Many of their posts chart their experiences on tracks and trails. While they are keen to profile positive experiences – such as the Anne Valley Walk in Co Waterford or the Fethard Castle trail in Co Wexford – they encounter the same obstacles frequently; such as disabled parking not being on a level surface, deep gravel that causes the wheelchair wheels to sink, and barriers and stiles that are either too narrow to negotiate in a chair, or are inconsistent.
“We’ve been on many trails where we actually get into it at the start, and you go further into the trail and there’s another stile, and it’s narrow and you can’t get in or it’s not as deep,” explains Michael. “So, you have actually no set dimensions.”
They also share their experiences in Irish hotels. Like many young couples, they enjoy a weekend away, but a frequent issue is the lack of a hydraulic pool chair that would allow Michael to access the swimming pool and spa facilities with his wife.
“It’s not like we’re asking for a massive water slide to go into a pool,” says Leona. “It’s purely a hydraulic pool chair that just elevates, and I don’t understand how Fáilte Ireland can accredit these hotels with four and five stars when their paying guests are still segregated.”
Poor design also frustrates, such as having the wardrobe rail or shampoo dispenser at the wrong height, even in what are supposed to be accessible rooms. “I often laugh,” says Michael. “At the door they have the little spyhole down low so I can look out to see if there is anyone out in the hallway, but I can’t go into the shower. It’s just so inconsistent.”
Of course, access isn’t just an issue on holidays, but in daily life.
Michael cites the example of a local bank that has a button to open the door to his wheelchair, but the fact that there are two steps to negotiate beforehand means he can’t get that far in the first place.
A lack of respect for disabled parking – including people parking in the “door access” zones either side of the spots – is another issue, as are paths and dropped kerbs being blocked with everything from bins to abandoned or idling cars.
“That mentality of, ‘I’ll only be a minute, I’m only going into the shops,’” Leona expands.
Furthermore, they are worried about the threat to what decent, safe and accessible parking is available for wheelchair users with increased pedestrianisation of areas like market squares in towns or the re-aligning of road design to facilitate cycle lanes.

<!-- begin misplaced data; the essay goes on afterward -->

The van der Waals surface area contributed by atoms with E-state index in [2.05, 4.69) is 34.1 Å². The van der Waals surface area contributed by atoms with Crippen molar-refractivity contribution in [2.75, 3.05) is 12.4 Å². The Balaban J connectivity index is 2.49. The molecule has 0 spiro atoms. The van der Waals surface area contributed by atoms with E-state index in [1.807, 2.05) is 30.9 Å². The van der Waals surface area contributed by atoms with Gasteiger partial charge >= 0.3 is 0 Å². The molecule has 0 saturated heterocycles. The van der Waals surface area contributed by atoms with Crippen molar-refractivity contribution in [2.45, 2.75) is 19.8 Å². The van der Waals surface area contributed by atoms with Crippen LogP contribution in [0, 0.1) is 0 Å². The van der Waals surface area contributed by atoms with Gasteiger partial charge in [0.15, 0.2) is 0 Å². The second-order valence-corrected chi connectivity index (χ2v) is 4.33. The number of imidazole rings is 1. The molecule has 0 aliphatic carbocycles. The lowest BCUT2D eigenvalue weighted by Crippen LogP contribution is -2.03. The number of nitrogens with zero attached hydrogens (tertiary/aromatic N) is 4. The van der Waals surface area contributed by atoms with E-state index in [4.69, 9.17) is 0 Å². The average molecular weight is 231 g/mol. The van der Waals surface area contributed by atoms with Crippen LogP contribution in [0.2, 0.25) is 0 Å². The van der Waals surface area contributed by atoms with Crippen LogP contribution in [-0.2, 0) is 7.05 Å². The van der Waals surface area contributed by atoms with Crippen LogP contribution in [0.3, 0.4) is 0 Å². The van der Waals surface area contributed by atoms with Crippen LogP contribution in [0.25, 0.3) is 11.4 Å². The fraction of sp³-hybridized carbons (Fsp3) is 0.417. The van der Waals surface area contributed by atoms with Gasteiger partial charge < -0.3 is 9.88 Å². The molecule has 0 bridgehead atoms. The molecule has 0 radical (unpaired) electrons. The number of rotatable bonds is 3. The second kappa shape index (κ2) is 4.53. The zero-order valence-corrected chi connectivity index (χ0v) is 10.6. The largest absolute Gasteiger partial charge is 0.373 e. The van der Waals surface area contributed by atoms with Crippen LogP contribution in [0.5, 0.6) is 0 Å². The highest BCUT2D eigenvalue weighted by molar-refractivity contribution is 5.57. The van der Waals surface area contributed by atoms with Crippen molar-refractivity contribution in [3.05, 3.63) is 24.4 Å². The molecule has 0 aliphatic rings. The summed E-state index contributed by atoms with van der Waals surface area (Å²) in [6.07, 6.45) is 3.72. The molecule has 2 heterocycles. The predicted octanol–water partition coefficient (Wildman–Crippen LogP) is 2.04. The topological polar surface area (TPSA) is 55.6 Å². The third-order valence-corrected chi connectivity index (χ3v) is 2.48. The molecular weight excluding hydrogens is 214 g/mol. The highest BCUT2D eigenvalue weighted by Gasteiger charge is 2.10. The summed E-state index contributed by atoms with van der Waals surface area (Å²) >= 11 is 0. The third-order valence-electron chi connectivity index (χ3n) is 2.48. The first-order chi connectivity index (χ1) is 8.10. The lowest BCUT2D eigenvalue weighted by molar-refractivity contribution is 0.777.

While environmentally conscious themselves, they class some recent developments (eg moving disability bays to less optimal locations) as “eco-ableism” and feel that the push towards a car-free future has not factored in the needs of wheelchair users.
For instance, to date, wheelchair accessibility at electric vehicle charging points has been a big issue (see panel for ESB ecars’ response regarding developments in this regard), while they feel that they can’t rely on public transport either, eg in the case of taking a bus in Dublin city if they are visiting Leona’s family. “[There is] only one space for one wheelchair user, so it’s a lottery whether you will get a space,” says Michael.
“Every time you get on a bus, you’re just hoping it’s not going to be a confrontation with the disability space on the bus being used for luggage, buggies, shopping,” adds Leona. “It’s awful anxiety to have hanging over you.”
“You can rely on your car,” continues Michael, who drives a hatchback automatic with adaptive hand controls and a steering ball.
“It’s out there, you can put your chair in beside you, there’s no one going to tell you you can’t get on to it or you’re waiting around, so that’s big … especially when you live in rural Ireland.”
Equal, not special
Michael and Leona luckily share a sense of humour about many of the challenges they encounter. “We have a saying: ‘Leona is the legs of the relationship,’” jokes Michael; but on a more serious note, they acknowledge that unequal access can change family dynamics.
Through their advocacy work, they have engaged with community groups to advise on accessibility for walking trails, highlighted poor design issues with local councils and had questions raised in the Dáil. This year, they hope to examine the bigger issue of why such issues persist in 2023.
“It almost feels systematic,” says Leona. “But that is something that we really need to get to the root cause of, because there’s only so many pictures you can take before you start to say: ‘Let’s just deconstruct this and work out where is it going wrong?’”
Because at the end of the day, Michael and Leona don’t want any special treatment. “It’s just equal treatment,” stresses Leona. “The point is to show people we have lives, we’re just a regular couple; a boring, regular couple!”
“We just want to be a part of society,” concludes Michael. “The same as everybody else.”
Follow @TheStruggleIsWheel on Instagram